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Interesting! :D Thanks for the input, Jabroni and Xamedhi! :D

 

The head tilt reminds me of how I seem to be able to sing higher if I have my head tilted sightly upward. Heehee

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Yeah, head tilting, in any direction seems to be influencial to me, depending on range, note, vowel, etc.  We are all asymmetric, in structure, muscle tensions, ligament length...its really impossible to be perfect, hahaha, so it makes sense to me that I feel that way.
 

For example, In my lower range, I find it very difficult to sing looking to the left, I feel like my larynx doesn't anchor correctly, and this feeling lessens on the mid and high range, but is always present in some degree. Also when I swallow and keep the coordination still, with the larynx hiding up there, I cannot look to the left side, I feel like there is something being trapped, like a ligament or something and if I do my larynx feels very weird. If I tilt my head with my right rear to the right shoulder and THEN swallow, I can then put my head straight and look to the left with just a sliight weird feeling. 
I think this could be related to my vocal gap in some way, because when I have a bad day my left side of the larynx starts feeling "pressed by a finger" if I sing too intensely. This does not happen at all in a good day when I feel my fold closure is cool.  I've been training to be able to keep my head looking forward, just modifying slightly the height of my chin with a neutral face. This seems to work well, and frees my voice up.  So even if at first it's difficult it's very important.


I must add, I'm a ballet dancer, so I am constantly exposed to a lot of tensions on the shoulders, scapula elevators, trapezius and all that stuff.

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On 3/2/2016 at 5:10 PM, Ed M said:

Thanks for the advice, VideoHere. :) I think you hit the nail on the head. :) I'm not really that concerned about it, it's just fun to be able to sing songs that short of transposing down, didn't used to be available to me. ;) The same thing can be said about the C2. After all this time, I can finally sing a strong C2, especially if I do it shortly after I wake up in the morning. Heehee And yes, I will probably eventually make another thread like this for the C2 because I'm very interested in working out that part of my voice too. :) I've had very little luck googling these subjects so I greatly appreciate all the helpful suggestions from you and everyone who has posted. :D:):D BTW...I love singing the notes G4-B4! :D Heehee The only thing that really vexes me sometimes is the vowel sounds, Seems like some are more comfortable than others even though I'm singing the exact same note. Heehee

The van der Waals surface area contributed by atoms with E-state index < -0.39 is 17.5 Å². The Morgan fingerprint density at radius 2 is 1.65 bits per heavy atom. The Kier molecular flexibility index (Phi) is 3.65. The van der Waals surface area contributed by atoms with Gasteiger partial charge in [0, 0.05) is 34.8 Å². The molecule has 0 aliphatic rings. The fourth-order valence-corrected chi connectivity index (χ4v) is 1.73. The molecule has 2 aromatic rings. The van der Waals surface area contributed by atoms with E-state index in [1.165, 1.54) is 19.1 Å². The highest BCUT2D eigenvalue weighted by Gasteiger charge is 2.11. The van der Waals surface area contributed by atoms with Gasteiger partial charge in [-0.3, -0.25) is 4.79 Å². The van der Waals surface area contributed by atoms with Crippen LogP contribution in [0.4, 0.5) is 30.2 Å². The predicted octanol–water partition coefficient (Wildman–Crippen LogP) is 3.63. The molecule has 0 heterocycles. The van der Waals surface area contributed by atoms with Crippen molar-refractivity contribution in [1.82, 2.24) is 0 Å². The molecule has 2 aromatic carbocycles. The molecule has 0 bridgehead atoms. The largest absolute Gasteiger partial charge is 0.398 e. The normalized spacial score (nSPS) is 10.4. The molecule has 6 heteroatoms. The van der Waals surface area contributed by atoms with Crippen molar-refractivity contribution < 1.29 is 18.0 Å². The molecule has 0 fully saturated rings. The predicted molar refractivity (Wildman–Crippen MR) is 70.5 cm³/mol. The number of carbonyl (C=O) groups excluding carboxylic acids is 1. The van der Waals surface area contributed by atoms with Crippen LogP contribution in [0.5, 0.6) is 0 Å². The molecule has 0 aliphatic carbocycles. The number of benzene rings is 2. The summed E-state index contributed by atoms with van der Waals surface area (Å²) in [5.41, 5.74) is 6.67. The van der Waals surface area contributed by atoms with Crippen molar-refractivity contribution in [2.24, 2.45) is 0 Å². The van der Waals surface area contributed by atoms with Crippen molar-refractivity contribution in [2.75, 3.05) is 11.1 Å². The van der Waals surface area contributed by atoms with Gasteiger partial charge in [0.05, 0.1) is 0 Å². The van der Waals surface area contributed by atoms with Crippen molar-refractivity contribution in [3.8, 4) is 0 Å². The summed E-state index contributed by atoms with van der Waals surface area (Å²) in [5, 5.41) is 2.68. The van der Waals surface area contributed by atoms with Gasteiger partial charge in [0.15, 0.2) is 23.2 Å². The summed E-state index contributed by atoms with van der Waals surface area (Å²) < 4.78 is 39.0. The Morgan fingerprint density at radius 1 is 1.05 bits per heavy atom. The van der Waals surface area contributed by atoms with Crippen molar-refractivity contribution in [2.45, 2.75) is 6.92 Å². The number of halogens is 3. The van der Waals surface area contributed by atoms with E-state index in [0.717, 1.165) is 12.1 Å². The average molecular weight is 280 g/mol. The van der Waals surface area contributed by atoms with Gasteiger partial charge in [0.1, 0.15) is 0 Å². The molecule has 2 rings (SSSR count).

My pleasure Ed.:)  Shading or learning to modify vowels (that are correct for your particular voice) takes a long time to master.

That's another thing in vocal study that is generally counterintuitive and the adjustments can be so subtle that you're better off "thinking them in" rather than making a physical, mechanical adjustment.

Bob

 

 

 

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Thats so true Bob. Sometimes only thinking of doing something with the vocal tract gets the result haha  

Also, finding the right vowels for your voice and body is indeed so so important

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Good to know, Bob! :) I'll definitely keep that in mind. :D And I should probably do more vowel exercises like Xamedhi suggested. Heehee

BTW, Xamedhi, can I call you Seba? It's so much easier to type! LOL Big thanks for the Encouraging words on Dawn Of Freedom on my Songwriting partners Soundcloud page. :D:):D

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20 minutes ago, Ed M said:

Good to know, Bob! :) I'll definitely keep that in mind. :D And I should probably do more vowel exercises like Xamedhi suggested. Heehee

BTW, Xamedhi, can I call you Seba? It's so much easier to type! LOL Big thanks for the Encouraging words on Dawn Of Freedom on my Songwriting partners Soundcloud page. :D:):D

Yes, sure!  hahah  My real name is Sebastian :)   

I have found that a lot of my issues with the vocal gap I have, have corrected greatly when I started training more "closed vowels" like OO, with great intensity, and now that my voice is stronger on EE too, but not small forward EEs, darker and more vertical, with more lower overtones. I can get a lot more power on them, in fact they are close in volume to my AHs in the F4-A4 range, and due to the frequencies they stand out more in the mix! Which is so cool haha.  Check this demo I kind of improvised for a band, on the two choruses ( "Illusion, confusion..." ) when I sustain the G#4 "MEEE"s     

1:45 and 2:47